Timepieces like the Random Ghost (ref. SUOK111) are examples of how Swatch made inexpensive timepieces cool in the 1980s, and how Swatch’s artistic way of approaching wristwatches is still extremely relevant today. The Random Ghost is in the New Gent collection and is a totally transparent watch with a colorful, exposed quartz movement. The reason Swatch calls it the “Random Ghost” is because the pieces of the movement are colored and chosen at random when the watch is produced resulting in 15,120 possible color combinations.
This effectively means that you’ll be hard pressed to find two which are exactly the same, and most all Random Ghost watches are unique. The concept is simple, but quite satisfying as the watch’s quartz guts are the most prominent feature on this totally skeletonized watch thanks to the clear plastic case. Visually interesting, this under $100 watch is arguably much more fun to wear than pieces costing many, many times as much.
I got to play with a Random Ghost watch recently and quite enjoyed it. The clear plastic case is strange for sure, but it feels appropriate with the design and Swatch brand. Swiss companies aren’t known for their ability to come across as easy-going and liberal, but Swatch certainly has a cheerful and simple approach to their designs which results in tons of interesting timepieces being released each year. Given the staunch conservatism of the Swiss watch industry that aBlogtoWatch writers experience on a daily basis, it is refreshing to wear a Swiss timepiece such as the Random Ghost that doesn’t take itself too seriously, but nevertheless celebrates the tradition of the Swiss watch industry.
At about 41mm wide this isn’t one of those small Swatch watches you are used to. When Swatch released the New Gent collection a few years ago I personally welcomed in a new era of cases sized for modern male preferences. The case is just under 10mm thick and like the strap, is produced in totally clear plastic. The fully viewable movement is cool enough, but with all those (random) colors, the design proves even more appealing. There is something very 1990s about this timepiece, in that colorful, cartoony sort of way.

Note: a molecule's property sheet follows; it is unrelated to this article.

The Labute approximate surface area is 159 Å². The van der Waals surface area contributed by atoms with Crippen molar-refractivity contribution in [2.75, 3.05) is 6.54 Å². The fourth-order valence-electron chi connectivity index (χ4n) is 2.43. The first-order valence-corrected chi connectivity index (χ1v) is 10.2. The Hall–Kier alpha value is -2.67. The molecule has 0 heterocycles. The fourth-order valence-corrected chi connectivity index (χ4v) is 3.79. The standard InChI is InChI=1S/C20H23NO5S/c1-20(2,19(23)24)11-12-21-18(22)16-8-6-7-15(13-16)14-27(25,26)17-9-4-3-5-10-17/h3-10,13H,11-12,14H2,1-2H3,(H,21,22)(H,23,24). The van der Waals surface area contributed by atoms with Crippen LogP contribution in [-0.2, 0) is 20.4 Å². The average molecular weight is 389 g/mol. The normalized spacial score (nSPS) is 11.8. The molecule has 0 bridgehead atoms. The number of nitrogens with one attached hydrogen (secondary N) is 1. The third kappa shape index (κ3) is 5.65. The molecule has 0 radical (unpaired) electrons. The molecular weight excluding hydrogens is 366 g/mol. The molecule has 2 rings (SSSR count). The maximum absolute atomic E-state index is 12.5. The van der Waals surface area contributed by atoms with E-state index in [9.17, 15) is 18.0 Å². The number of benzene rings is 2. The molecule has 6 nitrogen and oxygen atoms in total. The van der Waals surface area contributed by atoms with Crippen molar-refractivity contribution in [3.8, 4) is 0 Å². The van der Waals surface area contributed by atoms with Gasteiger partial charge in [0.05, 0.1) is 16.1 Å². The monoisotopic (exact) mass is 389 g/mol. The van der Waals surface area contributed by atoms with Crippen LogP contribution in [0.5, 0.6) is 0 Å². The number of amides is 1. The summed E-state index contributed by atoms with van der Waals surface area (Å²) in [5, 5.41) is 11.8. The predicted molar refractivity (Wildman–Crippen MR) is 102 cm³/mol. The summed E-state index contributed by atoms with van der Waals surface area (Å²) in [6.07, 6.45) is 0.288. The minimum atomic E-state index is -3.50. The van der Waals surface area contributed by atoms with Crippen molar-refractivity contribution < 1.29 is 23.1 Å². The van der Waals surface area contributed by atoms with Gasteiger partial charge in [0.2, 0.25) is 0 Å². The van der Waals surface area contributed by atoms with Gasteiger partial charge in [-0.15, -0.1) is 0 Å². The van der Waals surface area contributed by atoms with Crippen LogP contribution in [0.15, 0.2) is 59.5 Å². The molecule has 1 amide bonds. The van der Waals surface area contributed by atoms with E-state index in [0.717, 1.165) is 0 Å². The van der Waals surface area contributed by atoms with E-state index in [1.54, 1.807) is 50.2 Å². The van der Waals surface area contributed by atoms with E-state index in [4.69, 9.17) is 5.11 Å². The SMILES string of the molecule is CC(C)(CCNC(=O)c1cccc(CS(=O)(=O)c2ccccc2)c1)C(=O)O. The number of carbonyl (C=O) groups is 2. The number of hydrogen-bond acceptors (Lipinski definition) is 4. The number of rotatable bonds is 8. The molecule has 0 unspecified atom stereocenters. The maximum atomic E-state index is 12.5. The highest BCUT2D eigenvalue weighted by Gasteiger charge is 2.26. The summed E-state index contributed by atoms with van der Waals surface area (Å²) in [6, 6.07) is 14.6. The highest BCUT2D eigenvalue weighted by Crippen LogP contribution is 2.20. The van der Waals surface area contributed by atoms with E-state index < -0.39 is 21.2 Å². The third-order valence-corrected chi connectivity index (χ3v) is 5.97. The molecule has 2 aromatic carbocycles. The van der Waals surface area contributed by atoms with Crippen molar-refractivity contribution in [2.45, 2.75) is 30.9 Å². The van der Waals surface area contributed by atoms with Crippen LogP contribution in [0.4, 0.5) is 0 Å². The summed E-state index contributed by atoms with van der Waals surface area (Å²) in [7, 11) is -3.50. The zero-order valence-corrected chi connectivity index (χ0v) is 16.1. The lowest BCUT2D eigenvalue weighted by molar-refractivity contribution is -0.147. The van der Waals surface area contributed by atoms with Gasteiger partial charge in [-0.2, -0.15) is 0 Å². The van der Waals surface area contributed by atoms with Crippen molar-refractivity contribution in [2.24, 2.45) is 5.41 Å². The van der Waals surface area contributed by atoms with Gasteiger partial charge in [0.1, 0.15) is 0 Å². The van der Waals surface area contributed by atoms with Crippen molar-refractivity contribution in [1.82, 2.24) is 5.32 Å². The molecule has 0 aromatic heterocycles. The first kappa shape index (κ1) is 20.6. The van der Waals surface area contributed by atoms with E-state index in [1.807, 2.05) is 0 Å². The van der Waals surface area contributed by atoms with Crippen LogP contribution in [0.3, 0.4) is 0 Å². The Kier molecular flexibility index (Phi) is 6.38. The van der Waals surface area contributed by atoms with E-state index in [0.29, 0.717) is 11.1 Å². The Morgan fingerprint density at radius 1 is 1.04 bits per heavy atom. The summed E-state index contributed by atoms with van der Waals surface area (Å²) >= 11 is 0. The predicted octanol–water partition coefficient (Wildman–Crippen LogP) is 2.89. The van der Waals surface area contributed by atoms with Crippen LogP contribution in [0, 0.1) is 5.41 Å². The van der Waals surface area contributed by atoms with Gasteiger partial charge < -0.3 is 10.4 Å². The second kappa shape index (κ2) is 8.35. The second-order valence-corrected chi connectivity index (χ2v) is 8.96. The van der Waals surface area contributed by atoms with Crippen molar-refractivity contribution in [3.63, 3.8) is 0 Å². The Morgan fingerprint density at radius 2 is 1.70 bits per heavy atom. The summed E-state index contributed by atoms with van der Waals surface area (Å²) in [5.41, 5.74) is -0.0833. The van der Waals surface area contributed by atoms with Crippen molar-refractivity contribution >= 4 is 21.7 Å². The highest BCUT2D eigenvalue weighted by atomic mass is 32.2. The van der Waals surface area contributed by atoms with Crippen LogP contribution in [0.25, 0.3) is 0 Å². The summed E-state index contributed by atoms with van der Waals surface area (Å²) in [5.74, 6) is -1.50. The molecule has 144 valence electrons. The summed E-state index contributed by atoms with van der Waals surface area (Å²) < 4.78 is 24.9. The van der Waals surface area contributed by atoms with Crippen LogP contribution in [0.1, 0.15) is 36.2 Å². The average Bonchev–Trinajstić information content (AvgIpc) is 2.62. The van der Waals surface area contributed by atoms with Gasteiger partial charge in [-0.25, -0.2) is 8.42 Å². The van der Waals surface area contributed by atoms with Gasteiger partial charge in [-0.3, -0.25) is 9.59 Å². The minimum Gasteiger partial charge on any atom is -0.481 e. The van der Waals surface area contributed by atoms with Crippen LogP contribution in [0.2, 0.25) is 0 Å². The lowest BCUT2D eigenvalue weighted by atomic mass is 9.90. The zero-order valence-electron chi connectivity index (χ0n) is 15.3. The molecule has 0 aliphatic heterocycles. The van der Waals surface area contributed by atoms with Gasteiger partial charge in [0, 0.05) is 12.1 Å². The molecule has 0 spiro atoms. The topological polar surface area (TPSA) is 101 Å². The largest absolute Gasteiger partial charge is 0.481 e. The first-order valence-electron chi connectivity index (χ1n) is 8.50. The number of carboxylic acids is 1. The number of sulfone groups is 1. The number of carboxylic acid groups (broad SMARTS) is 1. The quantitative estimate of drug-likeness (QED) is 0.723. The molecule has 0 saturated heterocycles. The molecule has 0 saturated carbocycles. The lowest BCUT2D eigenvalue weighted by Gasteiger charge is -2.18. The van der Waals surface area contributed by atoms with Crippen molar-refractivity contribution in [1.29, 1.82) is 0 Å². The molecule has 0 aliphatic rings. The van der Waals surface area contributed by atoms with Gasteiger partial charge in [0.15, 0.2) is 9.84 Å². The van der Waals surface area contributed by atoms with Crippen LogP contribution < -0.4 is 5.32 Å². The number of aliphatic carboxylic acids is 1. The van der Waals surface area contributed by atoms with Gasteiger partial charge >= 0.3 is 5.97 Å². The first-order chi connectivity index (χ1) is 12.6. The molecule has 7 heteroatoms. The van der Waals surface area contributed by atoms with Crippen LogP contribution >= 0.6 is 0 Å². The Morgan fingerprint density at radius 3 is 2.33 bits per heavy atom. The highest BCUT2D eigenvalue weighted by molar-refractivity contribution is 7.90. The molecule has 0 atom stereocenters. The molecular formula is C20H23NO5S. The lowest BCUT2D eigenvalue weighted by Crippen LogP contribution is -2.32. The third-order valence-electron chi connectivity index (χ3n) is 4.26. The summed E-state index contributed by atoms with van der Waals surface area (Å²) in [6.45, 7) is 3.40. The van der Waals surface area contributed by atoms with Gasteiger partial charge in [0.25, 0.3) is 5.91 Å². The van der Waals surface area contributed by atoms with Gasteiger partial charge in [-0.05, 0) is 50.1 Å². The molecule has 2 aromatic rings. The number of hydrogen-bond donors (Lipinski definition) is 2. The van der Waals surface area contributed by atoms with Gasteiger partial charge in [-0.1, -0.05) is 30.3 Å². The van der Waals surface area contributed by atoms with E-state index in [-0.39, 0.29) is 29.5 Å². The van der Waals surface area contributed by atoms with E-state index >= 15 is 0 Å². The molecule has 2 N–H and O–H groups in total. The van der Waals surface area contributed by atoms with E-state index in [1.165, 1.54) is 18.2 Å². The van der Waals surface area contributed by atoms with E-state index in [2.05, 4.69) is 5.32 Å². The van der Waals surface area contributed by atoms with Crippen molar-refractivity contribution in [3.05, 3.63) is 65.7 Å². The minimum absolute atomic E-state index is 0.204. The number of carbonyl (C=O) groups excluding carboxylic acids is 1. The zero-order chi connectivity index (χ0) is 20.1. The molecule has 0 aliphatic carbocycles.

The chart above is an example but not a complete list of the various colors and parts that are randomly mechanically assorted for each watch. There are five different parts of the movement that come in random colors, and each part has a different amount of color options:
- Electric Module (quartz) comes in 7 colors (blue, red, light blue, green, orange, and yellow)
- The Reel comes in 8 colors (green, red, violet, yellow, light blue, pink, lilac (shade of purple) and dark yellow)
- Stator / Motor comes in 9 colors (pink, yellow, blue, orange, green, light blue, white, violet, and sky blue)
- The Driving Wheel comes in 5 colors (orange, red, white, yellow, and blue)
- Maintenance Plate comes in 6 colors (turquoise blue, orange, green, violet, blue, and yellow)
While it is cool that there are so many colors, it probably isn’t possible to order a specific combination. So most of these will need to be purchased either in a store where you can see the specific watch, or online if the specific piece is pictured. But then again people may just want to ‘roll the dice’ and see what Swatch sends them. Though, minor color differences can dramatically change the look of the watch making it either more masculine or feminine. In a way it is probably a very clever way of getting people into the many Swatch brand boutiques located all over the world.
For less adventurous types, the standard Swatch New Gent collection comes in a more predictable assortment of colors, but the personality of the Random Ghost collection gives it a distinct appeal. Swatch’s little tagline for the piece is “Take Your (Colorful) Chances,” but we think there is no risk in not enjoying a watch like this.